The Ohio State plan will go before the school’s board of trustees Tuesday and also must be approved by the Ohio Department of Higher Education.
The proposed hike falls a half-percent below what is allowed by the state, the school says. The university would still be able to increase tuition at the rate of inflation for the following year’s freshmen class.
Tuition is typically the single biggest source of revenue for colleges.
“We thank the legislature for providing Ohio’s colleges and universities with flexibility to fund high-quality academic programs while increasing predictability and transparency for students,” OSU president Michael Drake said in the school’s announcement.
The program would set resident tuition and fees at $10,591 per year at Ohio State’s main campus and at $7,553 for the Lima, Mansfield, Marion and Newark campuses. The new program would not affect tuition for any sophomore, junior or senior at Ohio State, according to the school.
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‘They want it to be predictable’
Miami implemented its tuition promise plan a year ago, and increased tuition by just under 5 percent for the first cohort of students, said Michael Kabbaz, vice president of enrollment management and student success.
Although tuition guarantees usually come with initial rate hikes, they’re generally accepted because of the promise that they won’t be made again, Kabbaz said.
“I think people understand the fact that tuition has to go up eventually,” Kabbaz said. “But, they want it to be predictable.”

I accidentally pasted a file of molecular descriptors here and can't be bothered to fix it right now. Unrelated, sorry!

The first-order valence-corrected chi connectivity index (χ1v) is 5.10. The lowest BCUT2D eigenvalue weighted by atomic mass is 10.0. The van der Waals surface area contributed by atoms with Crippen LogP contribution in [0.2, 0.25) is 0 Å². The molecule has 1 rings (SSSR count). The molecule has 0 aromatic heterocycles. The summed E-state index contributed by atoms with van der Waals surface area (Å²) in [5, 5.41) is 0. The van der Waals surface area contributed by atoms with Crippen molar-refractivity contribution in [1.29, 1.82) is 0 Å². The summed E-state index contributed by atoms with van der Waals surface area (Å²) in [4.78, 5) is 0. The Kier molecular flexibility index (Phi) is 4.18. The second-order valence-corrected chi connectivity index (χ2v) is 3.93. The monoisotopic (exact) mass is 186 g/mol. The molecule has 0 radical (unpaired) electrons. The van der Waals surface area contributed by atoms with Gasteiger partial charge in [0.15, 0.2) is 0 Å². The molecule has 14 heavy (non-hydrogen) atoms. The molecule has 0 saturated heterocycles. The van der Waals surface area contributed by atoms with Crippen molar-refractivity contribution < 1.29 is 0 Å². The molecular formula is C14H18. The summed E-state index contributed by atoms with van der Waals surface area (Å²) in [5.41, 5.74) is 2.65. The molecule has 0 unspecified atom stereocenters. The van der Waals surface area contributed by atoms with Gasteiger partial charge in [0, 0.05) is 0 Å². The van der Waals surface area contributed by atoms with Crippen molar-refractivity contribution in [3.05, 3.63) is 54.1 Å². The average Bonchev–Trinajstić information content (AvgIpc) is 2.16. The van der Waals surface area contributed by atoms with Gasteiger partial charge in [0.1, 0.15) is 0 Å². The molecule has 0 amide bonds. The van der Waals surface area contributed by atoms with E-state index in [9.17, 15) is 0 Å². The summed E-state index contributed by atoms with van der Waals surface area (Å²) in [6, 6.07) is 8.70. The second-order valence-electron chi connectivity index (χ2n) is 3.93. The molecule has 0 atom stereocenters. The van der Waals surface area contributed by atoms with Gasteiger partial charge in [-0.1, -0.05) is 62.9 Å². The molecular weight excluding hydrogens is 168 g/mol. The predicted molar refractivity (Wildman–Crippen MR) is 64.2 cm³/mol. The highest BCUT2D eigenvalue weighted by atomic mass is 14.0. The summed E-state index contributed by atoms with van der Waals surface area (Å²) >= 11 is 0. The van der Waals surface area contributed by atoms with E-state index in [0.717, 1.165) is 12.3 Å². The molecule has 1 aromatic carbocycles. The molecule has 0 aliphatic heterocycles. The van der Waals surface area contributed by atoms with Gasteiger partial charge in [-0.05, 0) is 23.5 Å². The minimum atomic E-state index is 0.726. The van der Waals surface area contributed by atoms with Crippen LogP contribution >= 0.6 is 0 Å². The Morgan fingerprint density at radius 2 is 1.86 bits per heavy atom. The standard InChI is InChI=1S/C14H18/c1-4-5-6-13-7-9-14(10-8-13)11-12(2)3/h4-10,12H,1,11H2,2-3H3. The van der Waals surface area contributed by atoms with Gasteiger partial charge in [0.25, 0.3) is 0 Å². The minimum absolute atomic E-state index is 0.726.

Like Miami did a year ago, OSU will increase need-based financial aid on top of the tuition guarantee. Ohio State will invest an additional $25 million into its President’s Affordability Grant program to boost support for 15,000 middle and lower income Ohio residents.
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Wright State exploring idea
Although only a few schools have tuition programs, several have expressed interest in them, said Jeff Robinson, spokesman for the state’s department of higher education. Robinson said he expects more colleges to introduce similar plans over the next year or so.
One of them could be Wright State.
WSU considered creating a tuition guarantee plan this year but did not have the time to do so, said spokesman Seth Bauguess. Wright State had to deal with budget problems this summer and welcomed a new president.
“We do plan to examine it to see if it makes sense for Wright State University and how it can be most effectively implemented,” Bauguess said.
If WSU moves forward with a plan, it would be the second area school to do so. The University of Dayton, a private school, began offering a tuition guarantee plan back in 2013.
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‘It makes us competitive’
UD’s tuition plan, which also eliminated individual fees, has proven effective, school officials say. The plan increased graduation rates among this spring’s senior class by 8 percentage points while reducing the students’ cumulative loan debt by nearly $6 million, according to the school.
UD President Eric Spina says the plan has helped in recruitment.
“When you think about the fixed-net tuition, when you think about no fees, it doesn’t just make us competitive with schools in the state,” he said earlier this year. “It makes us competitive with schools around the nation.”
By the numbers
The state allows colleges with a “tuition guarantee” plan to increase tuition within certain parameters. Ohio State would become just third public college to do so if its board and the state approve the plan.
6 percent: Amount the state allows tuition to be increased by one time under a tuition guarantee plan.
5.5 percent: Amount Ohio State proposes to increase tuition and fees under its plan.
$10,591: Tuition cost incoming freshmen will pay all four years under Ohio State's plan.
$7,553: Tuition cost incoming freshmen will pay all four years at an OSU branch campus.